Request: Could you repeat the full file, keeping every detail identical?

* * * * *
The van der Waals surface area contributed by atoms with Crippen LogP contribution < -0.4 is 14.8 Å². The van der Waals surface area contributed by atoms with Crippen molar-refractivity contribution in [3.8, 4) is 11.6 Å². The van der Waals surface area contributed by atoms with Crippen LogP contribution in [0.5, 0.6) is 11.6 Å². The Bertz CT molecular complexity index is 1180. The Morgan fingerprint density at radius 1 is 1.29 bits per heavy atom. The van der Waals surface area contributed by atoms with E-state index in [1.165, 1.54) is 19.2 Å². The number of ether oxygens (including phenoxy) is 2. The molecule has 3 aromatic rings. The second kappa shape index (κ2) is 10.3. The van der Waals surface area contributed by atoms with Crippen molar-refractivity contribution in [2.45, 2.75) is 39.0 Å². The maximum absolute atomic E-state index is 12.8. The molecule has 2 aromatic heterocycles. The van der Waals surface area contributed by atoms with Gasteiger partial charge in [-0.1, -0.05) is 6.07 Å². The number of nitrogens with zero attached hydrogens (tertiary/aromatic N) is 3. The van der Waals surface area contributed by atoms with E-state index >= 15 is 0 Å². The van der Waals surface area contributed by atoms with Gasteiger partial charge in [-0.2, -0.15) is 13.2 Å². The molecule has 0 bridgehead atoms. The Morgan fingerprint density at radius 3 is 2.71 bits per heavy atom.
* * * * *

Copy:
The van der Waals surface area contributed by atoms with Crippen LogP contribution < -0.4 is 14.8 Å². The van der Waals surface area contributed by atoms with Crippen molar-refractivity contribution in [3.8, 4) is 11.6 Å². The van der Waals surface area contributed by atoms with Crippen LogP contribution in [0.5, 0.6) is 11.6 Å². The Bertz CT molecular complexity index is 1180. The Morgan fingerprint density at radius 1 is 1.29 bits per heavy atom. The van der Waals surface area contributed by atoms with E-state index in [1.165, 1.54) is 19.2 Å². The number of ether oxygens (including phenoxy) is 2. The molecule has 3 aromatic rings. The second kappa shape index (κ2) is 10.3. The van der Waals surface area contributed by atoms with Crippen molar-refractivity contribution in [2.45, 2.75) is 39.0 Å². The maximum absolute atomic E-state index is 12.8. The molecule has 2 aromatic heterocycles. The van der Waals surface area contributed by atoms with Gasteiger partial charge in [-0.1, -0.05) is 6.07 Å². The number of nitrogens with zero attached hydrogens (tertiary/aromatic N) is 3. The van der Waals surface area contributed by atoms with E-state index >= 15 is 0 Å². The van der Waals surface area contributed by atoms with Gasteiger partial charge in [-0.2, -0.15) is 13.2 Å². The molecule has 0 bridgehead atoms. The Morgan fingerprint density at radius 3 is 2.71 bits per heavy atom.